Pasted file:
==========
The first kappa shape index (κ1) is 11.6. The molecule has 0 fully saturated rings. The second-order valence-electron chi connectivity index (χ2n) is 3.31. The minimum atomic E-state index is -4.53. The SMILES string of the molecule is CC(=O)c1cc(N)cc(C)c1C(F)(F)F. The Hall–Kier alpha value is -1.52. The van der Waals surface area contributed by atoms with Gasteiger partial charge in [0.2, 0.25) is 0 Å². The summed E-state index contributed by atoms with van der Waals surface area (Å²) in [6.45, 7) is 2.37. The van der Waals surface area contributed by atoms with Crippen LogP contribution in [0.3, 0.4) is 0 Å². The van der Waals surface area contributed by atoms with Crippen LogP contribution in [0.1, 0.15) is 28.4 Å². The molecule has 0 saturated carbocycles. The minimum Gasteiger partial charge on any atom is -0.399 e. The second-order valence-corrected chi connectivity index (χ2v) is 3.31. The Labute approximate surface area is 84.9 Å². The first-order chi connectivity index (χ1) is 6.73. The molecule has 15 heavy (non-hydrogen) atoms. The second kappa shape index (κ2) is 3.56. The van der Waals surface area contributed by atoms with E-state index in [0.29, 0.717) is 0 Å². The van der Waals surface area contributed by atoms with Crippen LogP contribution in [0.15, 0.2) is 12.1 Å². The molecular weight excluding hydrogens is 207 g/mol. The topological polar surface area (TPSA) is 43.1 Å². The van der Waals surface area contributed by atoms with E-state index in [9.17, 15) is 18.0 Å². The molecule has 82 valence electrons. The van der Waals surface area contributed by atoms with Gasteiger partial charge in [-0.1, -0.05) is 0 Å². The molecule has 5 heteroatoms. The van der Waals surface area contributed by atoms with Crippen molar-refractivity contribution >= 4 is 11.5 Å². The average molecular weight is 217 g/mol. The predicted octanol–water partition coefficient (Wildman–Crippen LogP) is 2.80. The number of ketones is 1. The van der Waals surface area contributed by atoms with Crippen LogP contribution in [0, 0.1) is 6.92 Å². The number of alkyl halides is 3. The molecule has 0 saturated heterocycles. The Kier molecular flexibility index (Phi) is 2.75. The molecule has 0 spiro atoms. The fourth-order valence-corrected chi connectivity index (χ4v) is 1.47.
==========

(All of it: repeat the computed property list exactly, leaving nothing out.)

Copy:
The first kappa shape index (κ1) is 11.6. The molecule has 0 fully saturated rings. The second-order valence-electron chi connectivity index (χ2n) is 3.31. The minimum atomic E-state index is -4.53. The SMILES string of the molecule is CC(=O)c1cc(N)cc(C)c1C(F)(F)F. The Hall–Kier alpha value is -1.52. The van der Waals surface area contributed by atoms with Gasteiger partial charge in [0.2, 0.25) is 0 Å². The summed E-state index contributed by atoms with van der Waals surface area (Å²) in [6.45, 7) is 2.37. The van der Waals surface area contributed by atoms with Crippen LogP contribution in [0.3, 0.4) is 0 Å². The van der Waals surface area contributed by atoms with Crippen LogP contribution in [0.1, 0.15) is 28.4 Å². The molecule has 0 saturated carbocycles. The minimum Gasteiger partial charge on any atom is -0.399 e. The second-order valence-corrected chi connectivity index (χ2v) is 3.31. The Labute approximate surface area is 84.9 Å². The first-order chi connectivity index (χ1) is 6.73. The molecule has 15 heavy (non-hydrogen) atoms. The second kappa shape index (κ2) is 3.56. The van der Waals surface area contributed by atoms with E-state index in [0.29, 0.717) is 0 Å². The van der Waals surface area contributed by atoms with Crippen LogP contribution in [0.15, 0.2) is 12.1 Å². The molecular weight excluding hydrogens is 207 g/mol. The topological polar surface area (TPSA) is 43.1 Å². The van der Waals surface area contributed by atoms with E-state index in [9.17, 15) is 18.0 Å². The molecule has 82 valence electrons. The van der Waals surface area contributed by atoms with Gasteiger partial charge in [-0.1, -0.05) is 0 Å². The molecule has 5 heteroatoms. The van der Waals surface area contributed by atoms with Crippen molar-refractivity contribution >= 4 is 11.5 Å². The average molecular weight is 217 g/mol. The predicted octanol–water partition coefficient (Wildman–Crippen LogP) is 2.80. The number of ketones is 1. The van der Waals surface area contributed by atoms with Crippen LogP contribution in [0, 0.1) is 6.92 Å². The number of alkyl halides is 3. The molecule has 0 saturated heterocycles. The Kier molecular flexibility index (Phi) is 2.75. The molecule has 0 spiro atoms. The fourth-order valence-corrected chi connectivity index (χ4v) is 1.47.